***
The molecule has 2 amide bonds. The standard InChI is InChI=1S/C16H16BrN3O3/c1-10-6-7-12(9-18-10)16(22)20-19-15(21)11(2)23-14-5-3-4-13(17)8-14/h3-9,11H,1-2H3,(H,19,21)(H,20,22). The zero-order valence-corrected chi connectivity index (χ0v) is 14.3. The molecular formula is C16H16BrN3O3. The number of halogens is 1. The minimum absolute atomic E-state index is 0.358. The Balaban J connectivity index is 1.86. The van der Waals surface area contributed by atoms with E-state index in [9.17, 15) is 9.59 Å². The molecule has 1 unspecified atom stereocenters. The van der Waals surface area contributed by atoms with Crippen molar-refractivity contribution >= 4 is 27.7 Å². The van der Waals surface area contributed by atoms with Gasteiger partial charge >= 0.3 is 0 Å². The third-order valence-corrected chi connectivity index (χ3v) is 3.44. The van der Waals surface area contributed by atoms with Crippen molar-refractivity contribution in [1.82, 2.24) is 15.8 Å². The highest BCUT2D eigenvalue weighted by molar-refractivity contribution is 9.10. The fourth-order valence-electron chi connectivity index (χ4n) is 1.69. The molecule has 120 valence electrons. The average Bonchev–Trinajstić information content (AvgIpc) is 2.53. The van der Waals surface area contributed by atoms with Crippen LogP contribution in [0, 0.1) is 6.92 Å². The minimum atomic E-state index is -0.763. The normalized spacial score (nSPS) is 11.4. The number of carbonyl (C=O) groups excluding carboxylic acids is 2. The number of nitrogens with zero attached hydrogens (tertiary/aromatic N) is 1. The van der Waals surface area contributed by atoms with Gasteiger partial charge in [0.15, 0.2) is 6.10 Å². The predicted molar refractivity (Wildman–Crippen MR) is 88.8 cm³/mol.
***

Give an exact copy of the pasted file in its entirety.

The molecule has 2 amide bonds. The standard InChI is InChI=1S/C16H16BrN3O3/c1-10-6-7-12(9-18-10)16(22)20-19-15(21)11(2)23-14-5-3-4-13(17)8-14/h3-9,11H,1-2H3,(H,19,21)(H,20,22). The zero-order valence-corrected chi connectivity index (χ0v) is 14.3. The molecular formula is C16H16BrN3O3. The number of halogens is 1. The minimum absolute atomic E-state index is 0.358. The Balaban J connectivity index is 1.86. The van der Waals surface area contributed by atoms with E-state index in [9.17, 15) is 9.59 Å². The molecule has 1 unspecified atom stereocenters. The van der Waals surface area contributed by atoms with Crippen molar-refractivity contribution >= 4 is 27.7 Å². The van der Waals surface area contributed by atoms with Gasteiger partial charge >= 0.3 is 0 Å². The third-order valence-corrected chi connectivity index (χ3v) is 3.44. The van der Waals surface area contributed by atoms with Crippen molar-refractivity contribution in [1.82, 2.24) is 15.8 Å². The highest BCUT2D eigenvalue weighted by molar-refractivity contribution is 9.10. The fourth-order valence-electron chi connectivity index (χ4n) is 1.69. The molecule has 120 valence electrons. The average Bonchev–Trinajstić information content (AvgIpc) is 2.53. The van der Waals surface area contributed by atoms with Crippen LogP contribution in [0, 0.1) is 6.92 Å². The minimum atomic E-state index is -0.763. The normalized spacial score (nSPS) is 11.4. The number of carbonyl (C=O) groups excluding carboxylic acids is 2. The number of nitrogens with zero attached hydrogens (tertiary/aromatic N) is 1. The van der Waals surface area contributed by atoms with Gasteiger partial charge in [0.15, 0.2) is 6.10 Å². The predicted molar refractivity (Wildman–Crippen MR) is 88.8 cm³/mol.